Intracranial localization of Ewing’s sarcoma is considerably very rare. Herein, we present clinical and neuroimaging findings regarding a 4-year-old boy with intracranial Ewing’s sarcoma. He was born prematurely, suffered intraventricular haemorrhage, posthaemorrhagic hydrocephalus developed, and a ventriculoperitoneal shunt was inserted in the newborn period. The patient endured regular follow ups, no signs of shunt malfunction nor increased intracranial pressure were observed. The last neuroimaging examination was performed at 8 months of age. Upon reaching the age of 4 years, repeated vomiting and focal seizures began, and symptoms of increased intracranial pressure were detected. A brain MRI depicted a left frontoparietal space-occupying lesion infiltrating the superior sagittal sinus. The patient underwent a craniotomy resulting in the total excision of the tumour. The histological examination of the tissue revealed a small round blue cell tumour. The diagnosis was confirmed by the detection of EWSR1 gene translocation with FISH (fluorescent in situ hybridization). No additional metastases were detected during the staging examinations. The patient was treated in accordance to the EuroEwing 99 protocol. Today, ten years onward, the patient is tumour and seizure free and has a reasonably high quality of life.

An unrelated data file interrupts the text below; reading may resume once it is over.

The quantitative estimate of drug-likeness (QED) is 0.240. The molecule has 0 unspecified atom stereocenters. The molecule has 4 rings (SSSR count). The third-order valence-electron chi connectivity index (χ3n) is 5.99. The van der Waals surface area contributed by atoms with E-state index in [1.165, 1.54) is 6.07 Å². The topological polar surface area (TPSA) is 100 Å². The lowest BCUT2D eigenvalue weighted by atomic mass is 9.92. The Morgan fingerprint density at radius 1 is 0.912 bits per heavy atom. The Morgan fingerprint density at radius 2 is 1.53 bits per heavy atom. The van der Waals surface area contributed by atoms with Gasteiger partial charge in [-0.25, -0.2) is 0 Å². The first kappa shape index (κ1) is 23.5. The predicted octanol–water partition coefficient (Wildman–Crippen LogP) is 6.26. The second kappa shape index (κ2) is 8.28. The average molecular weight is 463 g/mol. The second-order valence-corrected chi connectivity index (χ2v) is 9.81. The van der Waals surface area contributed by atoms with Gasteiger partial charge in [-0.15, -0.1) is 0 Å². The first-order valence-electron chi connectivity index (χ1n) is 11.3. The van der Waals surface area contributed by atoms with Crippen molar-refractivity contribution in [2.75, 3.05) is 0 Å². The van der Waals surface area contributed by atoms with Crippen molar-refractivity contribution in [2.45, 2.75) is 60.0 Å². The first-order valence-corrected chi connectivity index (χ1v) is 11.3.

Evidence suggests that pathogen-associated pattern recognition receptors (Toll-like receptors, TLRs) are implicated in the pathophysiology of schizophrenia. TLRs are important in both peripheral immune responses and neuronal plasticity. However, the relationship between peripheral TLR expression and regional brain volumes is unknown in schizophrenia. We therefore assessed 30 drug-naïve, first-episode patients with schizophrenia. TLR4+/TLR1+ monocytes were measured using flow-cytometry. High resolution magnetic resonance images (T1 MRI) were obtained and analyzed with FreeSurfer. Results revealed significant negative correlations between the percentage of TLR4+ monocytes, mean fluorescent intensities, and brain volumes in frontal and anterior cingulate regions. The measures of TLR1+ monocytes did not show significant relationships with regional brain volumes. These results raise the possibility that abnormal TLR-activation is associated with decreased brain volumes in schizophrenia.
Clinical NeuroscienceLate carcinomatous meningitis as vertigo
Clinical NeuroscienceAlexithymia is associated with cognitive impairment in patients with Parkinson’s disease